Does Medicare Pay for Low-t Testosterone Treatments?
Medicare Part A and Part B coverage includes benefits for many inpatient and outpatient medically necessary services. But, if your doctor has recommended testosterone treatments, you may be wondering if your benefits will apply. Coverage will likely depend on your personal needs, the reason for treatment, and what benefits you have.
If the low-t hormone therapy is considered medically necessary, then Medicare will most likely help cover the cost. Check your plan benefits to verify coverage as the testosterone therapy may need to be administered by a qualified healthcare professional in a Medicare-certified facility.
What Does Medicare Cover for Testosterone Replacement Therapy?
TRT is a form of hormone replacement therapy (HRT) that delivers testosterone directly into your bloodstream using one of the following methods:
- Skin patch you can apply daily
- Gel applied directly to the skin or nasal cavity or delivered through a pump
- Mouth patch or tablet that adheres to your gums
- Injections into muscles
- Pellets implanted into soft tissues
Hypogonadism (low hormone production) may be the result of chemotherapy, radiation, trauma, human immunodeficiency virus (HIV) and other disorders. TRT coverage is contingent upon the diagnosis of an associated medical condition.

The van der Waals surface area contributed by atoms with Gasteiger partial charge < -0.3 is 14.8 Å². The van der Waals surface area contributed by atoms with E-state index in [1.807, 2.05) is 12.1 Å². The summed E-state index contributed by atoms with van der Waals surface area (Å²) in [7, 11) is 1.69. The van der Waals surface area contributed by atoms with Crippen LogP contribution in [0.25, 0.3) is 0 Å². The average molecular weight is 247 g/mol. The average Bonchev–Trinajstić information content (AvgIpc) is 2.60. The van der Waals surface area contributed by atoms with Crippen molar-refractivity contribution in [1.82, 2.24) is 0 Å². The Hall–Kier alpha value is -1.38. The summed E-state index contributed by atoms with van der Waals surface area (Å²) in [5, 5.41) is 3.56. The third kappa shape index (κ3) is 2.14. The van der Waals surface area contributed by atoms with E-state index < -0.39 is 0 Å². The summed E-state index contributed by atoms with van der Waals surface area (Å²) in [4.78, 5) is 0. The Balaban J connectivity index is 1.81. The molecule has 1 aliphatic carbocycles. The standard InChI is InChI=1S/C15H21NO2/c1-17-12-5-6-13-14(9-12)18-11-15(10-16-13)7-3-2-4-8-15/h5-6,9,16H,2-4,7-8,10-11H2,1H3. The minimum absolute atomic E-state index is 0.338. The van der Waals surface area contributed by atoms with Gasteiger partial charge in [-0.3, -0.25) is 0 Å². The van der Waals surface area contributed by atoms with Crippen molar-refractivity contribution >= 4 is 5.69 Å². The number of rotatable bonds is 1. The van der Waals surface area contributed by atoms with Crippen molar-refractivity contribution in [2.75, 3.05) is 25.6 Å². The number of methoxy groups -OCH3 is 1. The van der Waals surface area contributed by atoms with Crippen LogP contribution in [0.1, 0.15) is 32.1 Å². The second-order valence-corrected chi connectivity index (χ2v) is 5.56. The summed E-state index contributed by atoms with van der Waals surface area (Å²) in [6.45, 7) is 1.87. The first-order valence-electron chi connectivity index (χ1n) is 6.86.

Medicare only covers services and supplies that are deemed medically necessary. So, although medications like Viagra are typically not covered, testosterone and other hormone replacement therapies may be covered.
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Does Medicare Cover Testosterone Therapy?
The Centers for Medicare & Medicaid Services (CMS) determined that testosterone treatment is deemed medically necessary when prescribed for the following conditions:
- Male hypogonadism with symptoms, due to testicle, pituitary gland or brain disorder
- Delay in male puberty
- Gender dysphoria (sense of ill-being, anxiety, discontent or discomfort)
Original Medicare would deny testosterone treatment if you:
- Have hypogonadism caused by aging
- Have been diagnosed with breast cancer
- Had a prostate cancer diagnosis, unless you are disease-free for a minimum of two years following radical surgery to remove the prostate gland
- Are experiencing male menopause
- Are planning to have children
Does Medicare Cover Testosterone Drugs?
To get Medicare benefits for prescription drugs, you have to sign up for Medicare Part D. Prescription drug coverage is optional, but is available in a stand-alone Prescription Drug Plan (PDP) if you have Original Medicare. As an alternative, you may choose to enroll in a Medicare Advantage plan that includes Part A, Part B, and Part D benefits under one plan. Enrollment in Part D is not automatic when you enroll in Part A and Part B.
To check if your Medicare prescription drug plan covers testosterone, search the plan’s formulary (list of covered drugs) under the heading of androgens (steroids that act as the male sex hormone).
The formulary should delineate coverage for injections, gel and topicals. Look for parameters, such as prior authorization (PA), quality limits (QL) and mail order (MO). Keep in mind that when you purchase a brand versus a generic drug, cost-sharing will be higher.